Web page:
“We’ve had a lot of guys that have grown in the offseason. One of the reasons we practice on Tuesday, Thursday and Saturday is so that we can lift three days a week, because we felt like we needed to grow physically. I think Quarté was 211 pounds when we got here in January, and the other day I saw that he was at 226. So that’s good, that’s a testament to him because not everyone has done that. It goes back to the guys that prepare, that study film on their own. Some of it has to do with your diet and your sleep as much as it does with what you eat.”
On Chance Hall returning to the practice field:
“Well I expect for all of them to be back after they have surgery pretty quickly. And Chance wants to play. It’s kind unusual, when I first got here, he and I had a conversation. For him, it’s been awhile since he had played, and I didn’t really know his story. So we sat down and talked and I think Chance is fired up about having an opportunity to get back out there, and that’s good to see. We need him back. And we have several guys that if we practiced for two more weeks, we would have a bunch of guys that would be cleared to practice. But we don’t. So it is what it is. We do have guys that have started to mix in out at practice, just maybe not in full contact. It’s good for them to get some reps.”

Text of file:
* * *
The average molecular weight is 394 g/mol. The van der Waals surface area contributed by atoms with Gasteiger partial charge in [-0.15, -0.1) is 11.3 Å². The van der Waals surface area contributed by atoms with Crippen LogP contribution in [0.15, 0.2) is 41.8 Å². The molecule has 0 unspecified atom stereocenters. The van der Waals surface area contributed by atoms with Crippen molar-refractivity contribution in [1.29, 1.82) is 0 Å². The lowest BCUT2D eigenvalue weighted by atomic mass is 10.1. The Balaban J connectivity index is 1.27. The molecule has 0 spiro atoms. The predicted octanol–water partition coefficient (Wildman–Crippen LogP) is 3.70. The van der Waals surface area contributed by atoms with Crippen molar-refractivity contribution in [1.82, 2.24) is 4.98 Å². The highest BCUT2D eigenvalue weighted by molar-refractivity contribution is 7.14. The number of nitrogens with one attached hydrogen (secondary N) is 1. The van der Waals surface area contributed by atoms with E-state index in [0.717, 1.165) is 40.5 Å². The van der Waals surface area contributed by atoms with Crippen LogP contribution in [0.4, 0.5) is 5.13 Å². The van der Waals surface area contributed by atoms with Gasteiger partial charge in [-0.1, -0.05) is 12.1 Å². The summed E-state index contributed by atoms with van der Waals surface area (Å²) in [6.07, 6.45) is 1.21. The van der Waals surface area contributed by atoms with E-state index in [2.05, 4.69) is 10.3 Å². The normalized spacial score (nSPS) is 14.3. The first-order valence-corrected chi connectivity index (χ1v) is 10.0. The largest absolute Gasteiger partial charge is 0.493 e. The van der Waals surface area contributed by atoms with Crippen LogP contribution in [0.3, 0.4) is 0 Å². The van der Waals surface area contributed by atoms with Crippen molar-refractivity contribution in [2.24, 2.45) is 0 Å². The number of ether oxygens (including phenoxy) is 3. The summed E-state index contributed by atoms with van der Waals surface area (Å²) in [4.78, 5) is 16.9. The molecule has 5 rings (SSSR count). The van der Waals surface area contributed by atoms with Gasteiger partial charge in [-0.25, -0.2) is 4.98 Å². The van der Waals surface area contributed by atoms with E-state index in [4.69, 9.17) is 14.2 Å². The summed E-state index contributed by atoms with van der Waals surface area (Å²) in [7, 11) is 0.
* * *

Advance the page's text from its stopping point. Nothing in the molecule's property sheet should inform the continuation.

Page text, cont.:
On if positon changes were due to him wanting more out of the offensive line:
“No. It’s moving those guys based off of need and because they’ve all played offensive line before. And we may move other guys next week. So we’ll let those guys play defense and move those other guys inside. Same thing at all of the positions. We’re trying to learn concepts, we’re trying to learn how to block, tackle. We’re trying to learn how to compete, how to play with effort all the time. You talk about pop, I said it a while ago, it’s the first time that I needed to get out of the way today, which is a good thing. Most of the great players, probably the guys that are along these walls around here, I bet you Coach Fulmer, Coach Majors, Coach Dickey and Coach Neyland, I bet they didn’t have to get them to go. I bet that when they went out there to practice football, they were ready to practice. They may not have wanted to go to school, they may not have wanted to do a lot of things, but when it came time to play football, the real football players show up.”